Hiring a Professional Estate Seller
Know What to Expect and How to Avoid Hiring a Bad Service
On the sad occasion when a family member dies, it often involves how to deal with liquidating a large amount of the household items that the person owned. One of the less stressful ways to do this is by having an estate sale. Holding your own estate sale involves a tremendous amount of preparation. Another option is to hire a professional estate sale service. But how do you know if you are hiring a quality service?
Here are tips to help you select a reputable firm to handle your estate sale.
Cleaning Up Before The Service Arrives
When you begin preparing a home for an estate sale, do not throw away any items until you have a representative from a professional estate sale service walk through the home. Some things that may look like junk to you could end up being worth a lot of money.
Unexpected items of value include:
- Old magazines
- Children's games and dolls
- Logo-type ashtrays (such as those from casinos that no longer exist)
- Sports memorabilia (such as a collection of college football glasses)
- Gaudy costume jewelry
- Vintage or dated clothing and accessories (shoes, hats, gloves)
- Books, music albums and 8-track tapes
- Dated kitchen utensils, bowls, everyday dishes
- Chipped, broken dishes or glassware (craft people love this stuff.)
Checklist for Hiring Estate Sale Professional Services
Avoid signing a service contract until you have a complete understanding of what you are signing.
If you are emotionally upset, have a friend or family member with you when reviewing the details of the contract.
Contact the local Better Business Bureau to find out if there are any complaints on any service you consider hiring. Only hire a service that offers proof of being insured and bonded, and ask for references.
A professional group will be able to meet your request.
Visit an Estate Sale That the Service is Hosting
What standards to look for:
- Did you see professional signs directing you to the location?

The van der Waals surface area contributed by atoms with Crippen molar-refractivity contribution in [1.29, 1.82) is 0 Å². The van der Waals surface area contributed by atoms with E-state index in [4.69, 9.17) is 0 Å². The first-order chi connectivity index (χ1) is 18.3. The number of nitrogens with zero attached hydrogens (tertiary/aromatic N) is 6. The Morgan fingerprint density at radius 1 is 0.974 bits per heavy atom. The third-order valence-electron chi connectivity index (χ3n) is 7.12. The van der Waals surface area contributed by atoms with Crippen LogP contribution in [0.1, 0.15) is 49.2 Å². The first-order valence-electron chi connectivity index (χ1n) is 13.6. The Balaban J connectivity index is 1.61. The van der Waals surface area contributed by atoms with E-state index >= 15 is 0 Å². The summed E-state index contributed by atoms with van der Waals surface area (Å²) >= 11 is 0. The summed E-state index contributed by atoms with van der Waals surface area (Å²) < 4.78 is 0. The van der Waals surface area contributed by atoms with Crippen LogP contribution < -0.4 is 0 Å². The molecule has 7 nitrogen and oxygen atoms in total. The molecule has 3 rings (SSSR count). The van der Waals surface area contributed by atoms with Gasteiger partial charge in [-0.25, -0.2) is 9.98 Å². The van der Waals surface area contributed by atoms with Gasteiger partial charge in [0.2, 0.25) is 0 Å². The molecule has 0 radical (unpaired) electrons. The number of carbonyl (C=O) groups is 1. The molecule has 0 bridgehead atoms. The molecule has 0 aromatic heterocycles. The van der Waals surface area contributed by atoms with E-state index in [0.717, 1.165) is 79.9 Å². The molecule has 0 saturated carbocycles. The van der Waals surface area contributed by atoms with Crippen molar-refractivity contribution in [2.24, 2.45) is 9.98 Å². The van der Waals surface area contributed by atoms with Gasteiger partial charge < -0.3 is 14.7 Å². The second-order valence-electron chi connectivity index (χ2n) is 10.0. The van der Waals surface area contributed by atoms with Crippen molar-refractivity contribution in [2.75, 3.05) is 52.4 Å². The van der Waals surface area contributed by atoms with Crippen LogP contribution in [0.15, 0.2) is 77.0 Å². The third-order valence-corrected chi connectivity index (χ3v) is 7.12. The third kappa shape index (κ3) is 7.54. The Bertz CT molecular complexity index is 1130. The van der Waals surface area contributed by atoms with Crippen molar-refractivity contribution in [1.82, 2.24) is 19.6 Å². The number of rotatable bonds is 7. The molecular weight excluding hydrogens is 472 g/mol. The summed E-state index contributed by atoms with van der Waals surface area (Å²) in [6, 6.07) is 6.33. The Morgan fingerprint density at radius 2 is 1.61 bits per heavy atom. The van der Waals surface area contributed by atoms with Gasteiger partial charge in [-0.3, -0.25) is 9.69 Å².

- Was it advertised in the local newspapers in your city and surrounding towns and cities?
- Were you greeted upon entering the premises?
- Did it feel like a garage sale rather than an estate sale?
- Was security provided to help direct cars and secure valuables?
- Were enough people on hand to answer potential buyers' questions?
- Were the items organized and clearly priced?
- Does the service seem to have an awareness of how things were priced to avoid being taken by price switchers?
- Were display tables provided to help display large collections of glass and collectibles?
- Was glassware clean, knickknacks dusted, linens cleaned and folded?
- Was the money collected in a systematic way and secured?
What Should You Expect From A Professional Estate Sales Service
A professional estate sales service will assess the value of the items in the household and make price recommendations. A good service will come prepared with antique reference books, a camera and an average household item price sheet for your review.
Most professional services will want to be fully responsible for the event, including a certain amount of house cleaning.
Other services may break down the costs based on what they will be responsible for; however, a really good service will be interested in being consistent with how the estate sale is presented and will want most of the control. Reputable services have regular customers who appreciate the standards that their service provides.
A professional estate service will discuss rates with you. This can run between 25 to 35 percent of the total money made during the sale. Ask questions and avoid working with any service that cannot answer your questions directly and point you to the place in the contract that covers the questions you have.
Check antique and collectable books or Internet sites such as eBay for ideas on what things sell for (not just what they appraise for) and verify that the service is close to the same estimate.
Unfortunately, it is not unheard of that an estate service will over-price an item so that they can take advantage of the "total buyout" agreement if the item does not sell during the sale.
Second Opinion on Valuables
You should get at least two appraisals on valuables that you will be selling. Many appraisers own antique stores and they may be interested in purchasing items or auctioning them off after the estate sale has ended. Make certain to read the estate sale service contract before you agree to selling anything independently before the sale.
After The Sale Is Over
Professional services often offer a "cash buyout" on items not sold at the sale. Do not expect top dollar for the leftovers. Most sales offer major discounts on the last day that the event is held and if the items did not sell during that time, the value of what is left is not going to be great. The buyout is usually based on a percentage of the selling price and it is discussed prior to the contract being signed.
Finally, all money should be settled between you and the service immediately after the sale has ended and the house should be left clean and in order.
I hope these tips help you find a good service and your sale is a success.
More: Before You Buy or Sell Used Merchandise